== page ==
James D. Watson

From Wikipedia, the free encyclopedia
Jump to: navigation, search
This person was awarded a Nobel Prize
James D. Watson

James D. Watson
Born April 6, 1928 (1928-04-06) (age 86)
Chicago, Illinois, U.S.
Nationality American
Fields Genetics
Institutions Cold Spring Harbor Laboratory; Harvard University; University of Cambridge; National Institutes of Health
Alma mater University of Chicago, Indiana University
Known for DNA structure, Molecular biology,
Notable awards Nobel Prize in Physiology or Medicine (1962); Copley Medal (1993)[1]

James Dewey Watson (born April 6, 1928) is an American molecular biologist and zoologist.

Watson is of English, Scottish and Irish ancestry.

He is best known as one of the discoverers of the structure of DNA with Francis Crick, in 1953.

Watson, Crick, and Maurice Wilkins were awarded the 1962 Nobel Prize in Physiology or Medicine "for their discoveries concerning the molecular structure of nucleic acids and its significance for information transfer in living material".[2]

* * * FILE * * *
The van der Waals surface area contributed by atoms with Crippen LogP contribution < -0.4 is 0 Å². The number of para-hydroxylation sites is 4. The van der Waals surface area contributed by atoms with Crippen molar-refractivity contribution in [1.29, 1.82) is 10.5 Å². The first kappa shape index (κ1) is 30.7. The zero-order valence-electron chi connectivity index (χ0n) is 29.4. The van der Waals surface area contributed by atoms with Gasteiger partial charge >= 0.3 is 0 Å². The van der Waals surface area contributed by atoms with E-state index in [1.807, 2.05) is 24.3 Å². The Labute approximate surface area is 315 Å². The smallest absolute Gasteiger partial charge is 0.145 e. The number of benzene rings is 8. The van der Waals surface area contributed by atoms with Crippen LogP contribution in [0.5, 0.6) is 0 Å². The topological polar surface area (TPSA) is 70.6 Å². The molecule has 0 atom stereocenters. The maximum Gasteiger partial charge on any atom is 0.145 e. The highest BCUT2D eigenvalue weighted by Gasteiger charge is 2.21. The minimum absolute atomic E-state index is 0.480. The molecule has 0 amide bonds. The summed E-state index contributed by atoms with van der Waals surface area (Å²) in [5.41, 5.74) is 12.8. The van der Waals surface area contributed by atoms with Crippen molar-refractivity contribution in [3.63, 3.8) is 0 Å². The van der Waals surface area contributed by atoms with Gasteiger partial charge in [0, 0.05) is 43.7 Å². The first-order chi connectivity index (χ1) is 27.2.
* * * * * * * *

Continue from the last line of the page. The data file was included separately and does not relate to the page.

He studied at the University of Chicago and Indiana University and later worked at the University of Cambridge's Cavendish Laboratory in England. He met Crick at the Cavendish and they became friends.

Watson has received 19 honorary doctorates.

Books[change | edit source]

Watson has published a number of books.

References[change | edit source]

  1. James Watson to receive Othmer gold medal retrieved 29 September 2009
  2. The Nobel Prize in Physiology or Medicine 1962. Nobel Prize Site for Nobel Prize in Physiology or Medicine 1962.